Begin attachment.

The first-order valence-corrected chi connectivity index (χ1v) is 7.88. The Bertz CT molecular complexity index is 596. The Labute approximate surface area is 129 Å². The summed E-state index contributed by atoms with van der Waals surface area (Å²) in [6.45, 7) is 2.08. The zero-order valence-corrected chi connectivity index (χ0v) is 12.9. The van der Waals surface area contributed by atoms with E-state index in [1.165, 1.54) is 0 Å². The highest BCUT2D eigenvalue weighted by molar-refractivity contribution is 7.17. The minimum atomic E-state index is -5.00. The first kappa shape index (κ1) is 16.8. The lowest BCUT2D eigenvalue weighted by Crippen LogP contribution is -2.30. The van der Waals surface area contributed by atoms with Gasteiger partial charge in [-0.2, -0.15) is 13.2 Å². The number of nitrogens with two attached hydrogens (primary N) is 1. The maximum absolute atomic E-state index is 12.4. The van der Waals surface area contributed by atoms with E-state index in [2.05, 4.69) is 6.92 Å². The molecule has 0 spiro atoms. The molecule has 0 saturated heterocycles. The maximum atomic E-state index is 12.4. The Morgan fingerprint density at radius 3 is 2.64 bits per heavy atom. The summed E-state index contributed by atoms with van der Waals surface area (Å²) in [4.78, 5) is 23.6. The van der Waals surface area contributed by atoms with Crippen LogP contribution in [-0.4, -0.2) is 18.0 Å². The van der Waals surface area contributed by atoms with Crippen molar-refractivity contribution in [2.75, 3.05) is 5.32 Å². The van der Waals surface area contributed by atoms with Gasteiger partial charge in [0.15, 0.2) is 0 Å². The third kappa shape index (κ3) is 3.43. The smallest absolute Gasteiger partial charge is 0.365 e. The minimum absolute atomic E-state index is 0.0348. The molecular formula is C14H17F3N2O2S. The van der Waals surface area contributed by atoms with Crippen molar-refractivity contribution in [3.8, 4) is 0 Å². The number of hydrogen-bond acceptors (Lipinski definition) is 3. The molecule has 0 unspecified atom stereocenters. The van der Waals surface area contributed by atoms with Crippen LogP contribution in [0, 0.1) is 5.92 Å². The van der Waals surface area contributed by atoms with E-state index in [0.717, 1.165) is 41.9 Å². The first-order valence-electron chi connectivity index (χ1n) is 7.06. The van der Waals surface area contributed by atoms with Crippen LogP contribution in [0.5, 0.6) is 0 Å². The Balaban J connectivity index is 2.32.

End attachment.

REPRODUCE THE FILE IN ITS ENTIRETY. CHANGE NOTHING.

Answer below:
The first-order valence-corrected chi connectivity index (χ1v) is 7.88. The Bertz CT molecular complexity index is 596. The Labute approximate surface area is 129 Å². The summed E-state index contributed by atoms with van der Waals surface area (Å²) in [6.45, 7) is 2.08. The zero-order valence-corrected chi connectivity index (χ0v) is 12.9. The van der Waals surface area contributed by atoms with E-state index in [1.165, 1.54) is 0 Å². The highest BCUT2D eigenvalue weighted by molar-refractivity contribution is 7.17. The minimum atomic E-state index is -5.00. The first kappa shape index (κ1) is 16.8. The lowest BCUT2D eigenvalue weighted by Crippen LogP contribution is -2.30. The van der Waals surface area contributed by atoms with Gasteiger partial charge in [-0.2, -0.15) is 13.2 Å². The number of nitrogens with two attached hydrogens (primary N) is 1. The maximum absolute atomic E-state index is 12.4. The van der Waals surface area contributed by atoms with E-state index in [2.05, 4.69) is 6.92 Å². The molecule has 0 spiro atoms. The molecule has 0 saturated heterocycles. The maximum atomic E-state index is 12.4. The Morgan fingerprint density at radius 3 is 2.64 bits per heavy atom. The summed E-state index contributed by atoms with van der Waals surface area (Å²) in [4.78, 5) is 23.6. The van der Waals surface area contributed by atoms with Crippen LogP contribution in [-0.4, -0.2) is 18.0 Å². The van der Waals surface area contributed by atoms with Crippen molar-refractivity contribution in [2.75, 3.05) is 5.32 Å². The van der Waals surface area contributed by atoms with Gasteiger partial charge in [0.15, 0.2) is 0 Å². The third kappa shape index (κ3) is 3.43. The smallest absolute Gasteiger partial charge is 0.365 e. The minimum absolute atomic E-state index is 0.0348. The molecular formula is C14H17F3N2O2S. The van der Waals surface area contributed by atoms with Crippen molar-refractivity contribution in [3.8, 4) is 0 Å². The number of hydrogen-bond acceptors (Lipinski definition) is 3. The molecule has 0 unspecified atom stereocenters. The van der Waals surface area contributed by atoms with Crippen LogP contribution in [0, 0.1) is 5.92 Å². The van der Waals surface area contributed by atoms with E-state index in [0.717, 1.165) is 41.9 Å². The first-order valence-electron chi connectivity index (χ1n) is 7.06. The van der Waals surface area contributed by atoms with Crippen LogP contribution in [0.5, 0.6) is 0 Å². The Balaban J connectivity index is 2.32.